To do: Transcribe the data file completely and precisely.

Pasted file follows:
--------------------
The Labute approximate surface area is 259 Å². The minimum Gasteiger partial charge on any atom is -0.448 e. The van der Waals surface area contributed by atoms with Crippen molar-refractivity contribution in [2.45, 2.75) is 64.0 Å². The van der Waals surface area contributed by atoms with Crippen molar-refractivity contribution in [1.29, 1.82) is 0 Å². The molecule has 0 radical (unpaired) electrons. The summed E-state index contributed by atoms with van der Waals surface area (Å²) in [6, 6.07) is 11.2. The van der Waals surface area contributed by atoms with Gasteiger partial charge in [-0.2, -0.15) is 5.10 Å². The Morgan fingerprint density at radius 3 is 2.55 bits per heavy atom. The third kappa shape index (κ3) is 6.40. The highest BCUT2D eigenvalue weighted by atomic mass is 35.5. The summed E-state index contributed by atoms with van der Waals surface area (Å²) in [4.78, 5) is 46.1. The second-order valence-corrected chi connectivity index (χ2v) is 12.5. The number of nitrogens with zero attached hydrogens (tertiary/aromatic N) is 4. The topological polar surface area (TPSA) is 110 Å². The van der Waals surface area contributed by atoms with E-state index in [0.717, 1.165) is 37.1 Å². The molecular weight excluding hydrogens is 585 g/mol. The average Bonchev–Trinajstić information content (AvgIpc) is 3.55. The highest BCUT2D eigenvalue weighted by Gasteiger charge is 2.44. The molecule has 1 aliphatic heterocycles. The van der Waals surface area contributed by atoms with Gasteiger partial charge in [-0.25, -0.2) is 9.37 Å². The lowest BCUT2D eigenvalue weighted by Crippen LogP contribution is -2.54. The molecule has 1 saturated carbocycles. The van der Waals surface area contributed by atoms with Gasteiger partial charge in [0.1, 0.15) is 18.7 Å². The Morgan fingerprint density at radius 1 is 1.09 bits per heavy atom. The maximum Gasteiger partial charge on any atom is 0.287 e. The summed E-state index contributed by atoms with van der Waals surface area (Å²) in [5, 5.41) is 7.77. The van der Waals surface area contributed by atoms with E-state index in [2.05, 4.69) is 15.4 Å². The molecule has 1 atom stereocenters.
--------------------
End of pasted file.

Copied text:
The Labute approximate surface area is 259 Å². The minimum Gasteiger partial charge on any atom is -0.448 e. The van der Waals surface area contributed by atoms with Crippen molar-refractivity contribution in [2.45, 2.75) is 64.0 Å². The van der Waals surface area contributed by atoms with Crippen molar-refractivity contribution in [1.29, 1.82) is 0 Å². The molecule has 0 radical (unpaired) electrons. The summed E-state index contributed by atoms with van der Waals surface area (Å²) in [6, 6.07) is 11.2. The van der Waals surface area contributed by atoms with Gasteiger partial charge in [-0.2, -0.15) is 5.10 Å². The Morgan fingerprint density at radius 3 is 2.55 bits per heavy atom. The third kappa shape index (κ3) is 6.40. The highest BCUT2D eigenvalue weighted by atomic mass is 35.5. The summed E-state index contributed by atoms with van der Waals surface area (Å²) in [4.78, 5) is 46.1. The second-order valence-corrected chi connectivity index (χ2v) is 12.5. The number of nitrogens with zero attached hydrogens (tertiary/aromatic N) is 4. The topological polar surface area (TPSA) is 110 Å². The van der Waals surface area contributed by atoms with E-state index in [0.717, 1.165) is 37.1 Å². The molecular weight excluding hydrogens is 585 g/mol. The average Bonchev–Trinajstić information content (AvgIpc) is 3.55. The highest BCUT2D eigenvalue weighted by Gasteiger charge is 2.44. The molecule has 1 aliphatic heterocycles. The van der Waals surface area contributed by atoms with Gasteiger partial charge in [-0.25, -0.2) is 9.37 Å². The lowest BCUT2D eigenvalue weighted by Crippen LogP contribution is -2.54. The molecule has 1 saturated carbocycles. The van der Waals surface area contributed by atoms with Gasteiger partial charge in [0.1, 0.15) is 18.7 Å². The Morgan fingerprint density at radius 1 is 1.09 bits per heavy atom. The maximum Gasteiger partial charge on any atom is 0.287 e. The summed E-state index contributed by atoms with van der Waals surface area (Å²) in [5, 5.41) is 7.77. The van der Waals surface area contributed by atoms with E-state index in [2.05, 4.69) is 15.4 Å². The molecule has 1 atom stereocenters.